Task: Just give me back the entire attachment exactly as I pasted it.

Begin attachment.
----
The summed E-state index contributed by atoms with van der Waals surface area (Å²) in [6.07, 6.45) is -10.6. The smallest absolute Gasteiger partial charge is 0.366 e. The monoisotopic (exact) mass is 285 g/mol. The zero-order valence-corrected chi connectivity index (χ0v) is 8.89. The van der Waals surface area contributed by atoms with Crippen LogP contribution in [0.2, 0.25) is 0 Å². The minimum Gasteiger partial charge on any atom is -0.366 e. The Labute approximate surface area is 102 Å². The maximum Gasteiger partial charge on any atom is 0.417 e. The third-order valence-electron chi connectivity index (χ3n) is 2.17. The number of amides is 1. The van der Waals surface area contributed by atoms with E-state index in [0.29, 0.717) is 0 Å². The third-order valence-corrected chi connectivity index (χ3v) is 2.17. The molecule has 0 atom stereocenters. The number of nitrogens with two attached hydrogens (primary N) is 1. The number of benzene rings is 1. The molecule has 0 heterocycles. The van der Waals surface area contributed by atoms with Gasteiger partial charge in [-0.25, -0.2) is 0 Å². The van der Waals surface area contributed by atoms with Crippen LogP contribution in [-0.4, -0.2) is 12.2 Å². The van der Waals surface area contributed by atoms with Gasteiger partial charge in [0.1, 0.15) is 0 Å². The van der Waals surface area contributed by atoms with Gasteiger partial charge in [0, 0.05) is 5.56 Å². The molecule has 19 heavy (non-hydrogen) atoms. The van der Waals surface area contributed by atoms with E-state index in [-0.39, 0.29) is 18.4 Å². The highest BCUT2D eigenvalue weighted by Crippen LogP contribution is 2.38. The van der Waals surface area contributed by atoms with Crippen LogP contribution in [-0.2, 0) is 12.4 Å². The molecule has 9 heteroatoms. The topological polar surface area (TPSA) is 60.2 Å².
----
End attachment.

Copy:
The summed E-state index contributed by atoms with van der Waals surface area (Å²) in [6.07, 6.45) is -10.6. The smallest absolute Gasteiger partial charge is 0.366 e. The monoisotopic (exact) mass is 285 g/mol. The zero-order valence-corrected chi connectivity index (χ0v) is 8.89. The van der Waals surface area contributed by atoms with Crippen LogP contribution in [0.2, 0.25) is 0 Å². The minimum Gasteiger partial charge on any atom is -0.366 e. The Labute approximate surface area is 102 Å². The maximum Gasteiger partial charge on any atom is 0.417 e. The third-order valence-electron chi connectivity index (χ3n) is 2.17. The number of amides is 1. The van der Waals surface area contributed by atoms with E-state index in [0.29, 0.717) is 0 Å². The third-order valence-corrected chi connectivity index (χ3v) is 2.17. The molecule has 0 atom stereocenters. The number of nitrogens with two attached hydrogens (primary N) is 1. The number of benzene rings is 1. The molecule has 0 heterocycles. The van der Waals surface area contributed by atoms with Gasteiger partial charge in [-0.25, -0.2) is 0 Å². The van der Waals surface area contributed by atoms with Crippen LogP contribution in [-0.4, -0.2) is 12.2 Å². The van der Waals surface area contributed by atoms with Gasteiger partial charge in [0.1, 0.15) is 0 Å². The van der Waals surface area contributed by atoms with Gasteiger partial charge in [0, 0.05) is 5.56 Å². The molecule has 19 heavy (non-hydrogen) atoms. The van der Waals surface area contributed by atoms with E-state index in [-0.39, 0.29) is 18.4 Å². The highest BCUT2D eigenvalue weighted by Crippen LogP contribution is 2.38. The van der Waals surface area contributed by atoms with Crippen LogP contribution in [-0.2, 0) is 12.4 Å². The molecule has 9 heteroatoms. The topological polar surface area (TPSA) is 60.2 Å².